From: Light, To: Dark

By:  Greg
September 10, 2010

Summer is unofficially over. The 2011 calendar is getting printed, and you can grab your copy today. Indeed, the change of the season is underway. The Northern Hemisphere is tilting away from the sun; Our climate is taking it’s annual change from warm to cold; Our corner of the world is turning from light to dark. In the midst of all these changes, our minds here at FIS have turned from the warm valleys back to the snowy peaks. Despite our collective eagerness to transition back to winter however, I personally think it’s worth celebrating a few of the vestiges of summer before we take the plunge. In a small offering toward this end, here’s a collection of photographs from the past season that I hope will help you celebrate memories of summer, and psyche up for the transition from light to dark.

Besides being busy this summer with an immense pile of work, I spent a good chunk of time learning to better harness light with my camera. These shots are the results of my experimentation. In particular this collection employs a photography technique I’ve been practicing ever since I saw Grant Gunderson’s Star Trails (see shot #1 on his website). Mr. Gunderson’s basic idea was to blend a long exposure of a dark scene, with an instantaneous burst of light on a moment of action. For instance in Star Trails he blends the apparent motion of the stars as viewed from a rotating earth over a period of several hours, with a skier slashing some powder snow. The resulting shot is a classic, and Mr. Gunderson’s technique has fascinated me. As such I decided to start working on this type of photography myself. This summer I finally got down to doing it. For my shots I’ve blended the silky sheen of flowing water, with the high speed fall of someone jumping into a deep pool. Here was my first success with this technique. Needless to say, the moment I saw this image come up on the back of my camera was a pretty exciting one. Not only did I get the effect I was hoping for, but I saw the opportunity for endless experimentation of chiaroscuro above and beyond what I had previously seen in Mr. Gunderson’s shots.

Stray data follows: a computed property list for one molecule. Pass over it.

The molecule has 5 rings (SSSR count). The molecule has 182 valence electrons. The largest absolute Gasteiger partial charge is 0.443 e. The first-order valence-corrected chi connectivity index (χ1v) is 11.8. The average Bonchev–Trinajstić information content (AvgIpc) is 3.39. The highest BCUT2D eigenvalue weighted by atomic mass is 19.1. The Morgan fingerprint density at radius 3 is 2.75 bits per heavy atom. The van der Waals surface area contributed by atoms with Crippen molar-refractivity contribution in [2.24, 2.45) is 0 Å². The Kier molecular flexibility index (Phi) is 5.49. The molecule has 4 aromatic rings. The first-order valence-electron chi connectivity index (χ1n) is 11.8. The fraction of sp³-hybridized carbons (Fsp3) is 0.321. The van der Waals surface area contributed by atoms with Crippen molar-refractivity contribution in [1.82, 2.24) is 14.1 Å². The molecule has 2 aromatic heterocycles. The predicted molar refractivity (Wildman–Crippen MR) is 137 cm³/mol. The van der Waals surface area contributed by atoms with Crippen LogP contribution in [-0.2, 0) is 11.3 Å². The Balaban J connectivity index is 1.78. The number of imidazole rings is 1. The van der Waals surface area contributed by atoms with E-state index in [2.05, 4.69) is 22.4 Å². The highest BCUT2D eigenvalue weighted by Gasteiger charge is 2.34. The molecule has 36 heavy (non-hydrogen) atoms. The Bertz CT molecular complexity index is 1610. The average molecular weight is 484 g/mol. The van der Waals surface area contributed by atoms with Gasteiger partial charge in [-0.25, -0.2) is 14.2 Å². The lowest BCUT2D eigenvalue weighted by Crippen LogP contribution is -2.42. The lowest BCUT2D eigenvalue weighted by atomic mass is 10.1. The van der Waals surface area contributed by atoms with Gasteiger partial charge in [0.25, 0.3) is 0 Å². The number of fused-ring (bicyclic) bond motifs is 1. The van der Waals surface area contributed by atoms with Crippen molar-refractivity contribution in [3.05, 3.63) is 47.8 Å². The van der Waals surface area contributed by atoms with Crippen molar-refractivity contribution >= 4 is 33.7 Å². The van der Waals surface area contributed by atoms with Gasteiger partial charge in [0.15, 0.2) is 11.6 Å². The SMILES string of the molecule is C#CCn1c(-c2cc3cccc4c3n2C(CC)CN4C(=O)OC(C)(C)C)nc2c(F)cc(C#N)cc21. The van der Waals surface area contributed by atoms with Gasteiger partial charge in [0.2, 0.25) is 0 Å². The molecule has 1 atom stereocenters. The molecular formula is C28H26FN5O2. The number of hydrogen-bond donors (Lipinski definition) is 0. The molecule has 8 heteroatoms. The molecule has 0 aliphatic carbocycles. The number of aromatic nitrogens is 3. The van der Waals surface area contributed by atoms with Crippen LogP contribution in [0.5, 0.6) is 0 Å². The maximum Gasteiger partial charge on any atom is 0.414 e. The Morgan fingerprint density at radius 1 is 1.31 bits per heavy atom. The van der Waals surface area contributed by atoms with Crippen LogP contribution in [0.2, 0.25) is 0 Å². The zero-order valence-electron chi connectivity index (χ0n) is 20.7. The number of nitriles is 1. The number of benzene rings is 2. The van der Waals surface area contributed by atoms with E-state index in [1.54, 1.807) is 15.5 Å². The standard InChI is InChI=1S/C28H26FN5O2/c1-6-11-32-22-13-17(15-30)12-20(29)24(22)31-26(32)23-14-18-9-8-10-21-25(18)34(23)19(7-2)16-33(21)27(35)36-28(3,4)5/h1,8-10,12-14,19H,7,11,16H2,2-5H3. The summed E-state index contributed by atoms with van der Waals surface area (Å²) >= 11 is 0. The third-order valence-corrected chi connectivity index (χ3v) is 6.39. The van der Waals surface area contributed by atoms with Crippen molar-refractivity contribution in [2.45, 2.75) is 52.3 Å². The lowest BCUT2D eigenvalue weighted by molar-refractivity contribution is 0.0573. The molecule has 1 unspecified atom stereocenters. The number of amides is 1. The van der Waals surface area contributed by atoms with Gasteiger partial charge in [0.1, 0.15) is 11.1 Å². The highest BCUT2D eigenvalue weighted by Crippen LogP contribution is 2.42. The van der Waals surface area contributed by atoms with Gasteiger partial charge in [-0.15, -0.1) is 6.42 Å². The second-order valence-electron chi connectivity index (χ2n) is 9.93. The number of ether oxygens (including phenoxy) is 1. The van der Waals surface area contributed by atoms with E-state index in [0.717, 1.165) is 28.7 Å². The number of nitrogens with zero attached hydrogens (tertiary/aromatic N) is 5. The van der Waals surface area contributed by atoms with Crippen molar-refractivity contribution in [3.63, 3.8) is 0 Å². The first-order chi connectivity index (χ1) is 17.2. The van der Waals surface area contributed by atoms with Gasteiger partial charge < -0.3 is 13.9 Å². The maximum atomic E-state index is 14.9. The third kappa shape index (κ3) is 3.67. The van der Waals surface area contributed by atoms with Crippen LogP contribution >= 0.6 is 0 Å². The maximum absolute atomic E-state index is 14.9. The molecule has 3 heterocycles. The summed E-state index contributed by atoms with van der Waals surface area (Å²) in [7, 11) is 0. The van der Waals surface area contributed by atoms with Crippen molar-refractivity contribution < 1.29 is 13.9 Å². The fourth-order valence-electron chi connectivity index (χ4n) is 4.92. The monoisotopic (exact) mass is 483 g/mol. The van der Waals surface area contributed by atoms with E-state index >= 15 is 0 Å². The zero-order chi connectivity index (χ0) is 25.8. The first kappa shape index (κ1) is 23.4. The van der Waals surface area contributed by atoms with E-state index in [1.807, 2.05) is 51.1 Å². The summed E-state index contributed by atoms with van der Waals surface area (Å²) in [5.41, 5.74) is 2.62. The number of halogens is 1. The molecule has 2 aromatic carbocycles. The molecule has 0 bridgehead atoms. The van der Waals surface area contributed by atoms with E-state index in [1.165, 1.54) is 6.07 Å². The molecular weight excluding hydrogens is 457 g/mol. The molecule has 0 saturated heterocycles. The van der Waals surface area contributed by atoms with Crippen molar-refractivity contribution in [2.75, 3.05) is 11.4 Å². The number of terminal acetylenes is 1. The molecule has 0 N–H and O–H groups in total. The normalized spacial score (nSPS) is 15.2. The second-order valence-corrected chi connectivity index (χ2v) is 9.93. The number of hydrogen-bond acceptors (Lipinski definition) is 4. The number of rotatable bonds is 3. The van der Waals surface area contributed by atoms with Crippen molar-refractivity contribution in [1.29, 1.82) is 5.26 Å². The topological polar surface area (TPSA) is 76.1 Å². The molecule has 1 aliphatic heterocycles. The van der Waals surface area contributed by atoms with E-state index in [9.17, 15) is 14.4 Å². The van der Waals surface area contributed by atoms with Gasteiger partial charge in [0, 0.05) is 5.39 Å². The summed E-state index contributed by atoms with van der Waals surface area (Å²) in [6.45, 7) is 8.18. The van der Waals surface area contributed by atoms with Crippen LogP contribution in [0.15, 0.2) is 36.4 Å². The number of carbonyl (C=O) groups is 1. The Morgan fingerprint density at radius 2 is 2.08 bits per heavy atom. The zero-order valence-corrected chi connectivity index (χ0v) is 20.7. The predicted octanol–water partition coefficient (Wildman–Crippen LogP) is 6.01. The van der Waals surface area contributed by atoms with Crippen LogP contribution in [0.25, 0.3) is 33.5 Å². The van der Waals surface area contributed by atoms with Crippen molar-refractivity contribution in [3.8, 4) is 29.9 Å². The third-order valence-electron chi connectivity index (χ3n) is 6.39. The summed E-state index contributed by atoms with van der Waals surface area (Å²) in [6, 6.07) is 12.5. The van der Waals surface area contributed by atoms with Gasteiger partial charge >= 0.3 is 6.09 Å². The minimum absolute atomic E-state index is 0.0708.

the first shot

As I learned more about this type of photography, I began combing the state for more locations in which to shoot. Vermont incidentally has absolutely no shortage of swimming holes with waterfalls, and it turned out that there would be way too many to capture in just one summer. Nevertheless, visiting these pools (which I personally consider to be among the crowning gems of the state), and getting these shots turned into something of a hobby. At times it was a quite strange experience and at odds with one’s intuition about recreational swimming. Indeed, rather than just visiting a swimming hole in the middle of the day when the light is best and the water is warmest, I instead found myself at these swimming holes a few minutes after sunset trying to blend the light to suit my lens. Needless to say it was a very cool way to experience a classic part of Vermont Summer.
Second attempt

This summer has been an incredible learning experience, and I hope these shots are as fun to look at as they were to produce. In this one it was fun and a bit scary finding the tiny sliver of water in which to jump. It was pitch black when Kristin jumped in here. Only for a split second as the flash went off was she able to see the chasm she was dropping into.
Fun times

Just because it was dark out when the shutter opened though, doesn’t mean we didn’t have fun swimming. On the contrary, we had a blast at each swimming hole, and without exception we always had the place entirely to ourselves! In fact, it was frequently the case when we showed up at a swimming hole as the sun was setting, that we would often get the strangest look from people departing who were sure they were the last visitors for the day. Little did they know how much fun was about to go down after dark:
Solo at dusk


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Read about the author:   Greg
Enjoy this TR? Read another: TR: Schuss Forest; Schuss!!


  1. Sam
    wrote on September 10th, 2010 at 3:39 pm  
  2. Adrian
    wrote on September 10th, 2010 at 3:51 pm  

    Like Sam said, this is all very cool! I’ve been thinking about doing something like this for a few years, but I’ve never really had the chance to just go and done it. The closest I’ve gotten is playing around with off camera flashes, which can conjure up some neat images, like this one I shot a few years back in New Zealand.